It was always understood that Lisa Anne would attend a high-caliber college, and when it came time to choose a school, her parents took her visiting to five different universities. From those trips, she still remembers the tremendous sense of energy in the endless possibilities she saw before her. She had no idea what she was going to do when she grew up, and in the not-knowing, there was magic. Her life was an open book waiting to be written, though there were limitations. “I grew up in a magical world, but it juxtaposed sharply with an attitude of practicality that was prevalent in our home,” she says. “Growing up, I was actually never told I could do anything I wanted in life. My family was very risk-averse and academic, encouraging me to choose a career path that could earn me a living, not change the world. That’s why, when I enrolled at Smith College, I planned to be an economics major and become a stock trader.”
Lisa Anne enjoyed her classes, but her lifelong sense of wanderlust left her looking for more. “I’ve always been a chaotic thinker that loves stimulation and constant learning,” she reflects. She decided to transfer to the University of Maryland for her sophomore year, and then to the University of Surrey in England where the area is known for its colorful gardens and bright luminaries. There, she became close friends with a European power lifting champion who coached and trained her, taking her interest in bodybuilding to a new level. “It was so much fun, and a perfect fit for the over-the-top personality I had at the time,” she laughs.
When Lisa Anne returned to Maryland for her senior year, she settled on a Sociology major. Upon graduating in 1995 with no idea what she wanted to do professionally, she set up a series of informational interviews and began to see she could serve causes she cared about without a science degree. She was then invited back to Maryland by a professor to attend a lecture by Dr. Thomas Lovejoy, a prominent figure in biodiversity conservation. “That was the first time I ever consciously attempted to set myself apart from the crowd by asking just the right question,” she recalls. “We hit it off, and I landed an internship at the Kew Royal Botanic Gardens in London.”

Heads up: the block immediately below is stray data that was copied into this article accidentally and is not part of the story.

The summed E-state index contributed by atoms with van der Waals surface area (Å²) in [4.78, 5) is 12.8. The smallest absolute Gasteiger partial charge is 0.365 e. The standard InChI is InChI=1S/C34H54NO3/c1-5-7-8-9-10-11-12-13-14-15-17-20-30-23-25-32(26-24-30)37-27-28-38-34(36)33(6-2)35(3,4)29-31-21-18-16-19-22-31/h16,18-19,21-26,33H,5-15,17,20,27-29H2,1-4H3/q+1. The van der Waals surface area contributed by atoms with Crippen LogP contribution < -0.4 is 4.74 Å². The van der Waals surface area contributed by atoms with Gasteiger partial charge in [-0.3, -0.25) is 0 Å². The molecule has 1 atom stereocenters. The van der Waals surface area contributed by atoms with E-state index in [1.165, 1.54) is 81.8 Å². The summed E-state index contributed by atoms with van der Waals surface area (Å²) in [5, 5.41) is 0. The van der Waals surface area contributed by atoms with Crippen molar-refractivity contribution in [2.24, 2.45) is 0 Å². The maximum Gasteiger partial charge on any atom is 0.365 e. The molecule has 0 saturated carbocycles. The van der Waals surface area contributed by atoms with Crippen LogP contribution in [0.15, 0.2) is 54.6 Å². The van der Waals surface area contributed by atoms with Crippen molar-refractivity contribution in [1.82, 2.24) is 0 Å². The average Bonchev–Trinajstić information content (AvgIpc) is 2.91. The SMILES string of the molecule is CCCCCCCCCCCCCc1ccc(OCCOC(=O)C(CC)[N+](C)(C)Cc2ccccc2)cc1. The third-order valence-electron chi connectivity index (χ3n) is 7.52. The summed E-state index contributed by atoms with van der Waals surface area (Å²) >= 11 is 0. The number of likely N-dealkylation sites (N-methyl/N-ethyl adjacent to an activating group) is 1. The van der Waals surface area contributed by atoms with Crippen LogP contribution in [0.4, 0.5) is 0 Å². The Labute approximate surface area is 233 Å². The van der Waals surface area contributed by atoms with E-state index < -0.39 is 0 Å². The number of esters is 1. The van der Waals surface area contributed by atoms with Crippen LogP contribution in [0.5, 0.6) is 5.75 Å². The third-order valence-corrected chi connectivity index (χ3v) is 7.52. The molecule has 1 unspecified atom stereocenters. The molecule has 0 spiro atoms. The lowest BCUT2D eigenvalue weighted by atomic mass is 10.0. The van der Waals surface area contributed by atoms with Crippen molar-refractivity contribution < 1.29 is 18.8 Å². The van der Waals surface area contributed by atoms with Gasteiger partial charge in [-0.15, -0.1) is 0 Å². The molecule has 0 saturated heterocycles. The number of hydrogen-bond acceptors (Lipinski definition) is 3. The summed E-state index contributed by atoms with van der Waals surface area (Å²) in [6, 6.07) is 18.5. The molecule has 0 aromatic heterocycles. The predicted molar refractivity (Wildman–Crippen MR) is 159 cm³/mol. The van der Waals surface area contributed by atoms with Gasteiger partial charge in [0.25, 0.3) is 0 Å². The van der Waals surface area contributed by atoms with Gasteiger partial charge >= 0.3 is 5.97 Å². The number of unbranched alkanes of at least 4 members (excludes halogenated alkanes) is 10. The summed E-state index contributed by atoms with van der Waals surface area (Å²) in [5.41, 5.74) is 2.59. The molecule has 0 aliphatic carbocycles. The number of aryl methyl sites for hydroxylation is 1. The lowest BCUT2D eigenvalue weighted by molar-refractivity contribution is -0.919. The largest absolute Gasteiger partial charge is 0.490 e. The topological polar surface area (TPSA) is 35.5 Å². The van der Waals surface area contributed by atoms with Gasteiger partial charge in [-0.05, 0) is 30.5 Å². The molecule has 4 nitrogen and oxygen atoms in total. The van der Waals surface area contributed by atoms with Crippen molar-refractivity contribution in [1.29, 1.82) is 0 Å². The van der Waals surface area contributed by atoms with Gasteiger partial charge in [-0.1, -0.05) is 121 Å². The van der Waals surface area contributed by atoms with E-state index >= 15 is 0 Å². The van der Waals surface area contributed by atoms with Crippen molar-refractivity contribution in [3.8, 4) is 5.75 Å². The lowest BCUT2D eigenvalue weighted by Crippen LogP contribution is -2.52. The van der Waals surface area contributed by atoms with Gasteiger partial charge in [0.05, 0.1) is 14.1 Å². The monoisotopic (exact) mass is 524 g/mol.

Six months later, Lisa Anne returned to the US and leaned on her experience planning events in college to land a fundraising position with the National Kidney Foundation. She worked closely with the board, and her service-oriented attitude quickly garnered strong results. In no time, she found she not only excelled at fundraising—she also enjoyed it. She used that passion to land a position with Day’s End Farm Horse Rescue, an organization helping horses that had been impounded for cruelty and abuse. Launched by Kathy and Allan Schwartz, the nonprofit was unpolished and folksy, but wanted a new face and presence to help them evolve into a more formal and structured entity. With a compelling demeanor and something to say to anyone, Lisa Anne was the tour de force they were looking for. “I helped grow their budget by 300 percent, worked with major gifts, and launched their combined federal campaign program,” she recounts. “They were one of the groups that was actually getting it done, and that was a very impactful experience for me.”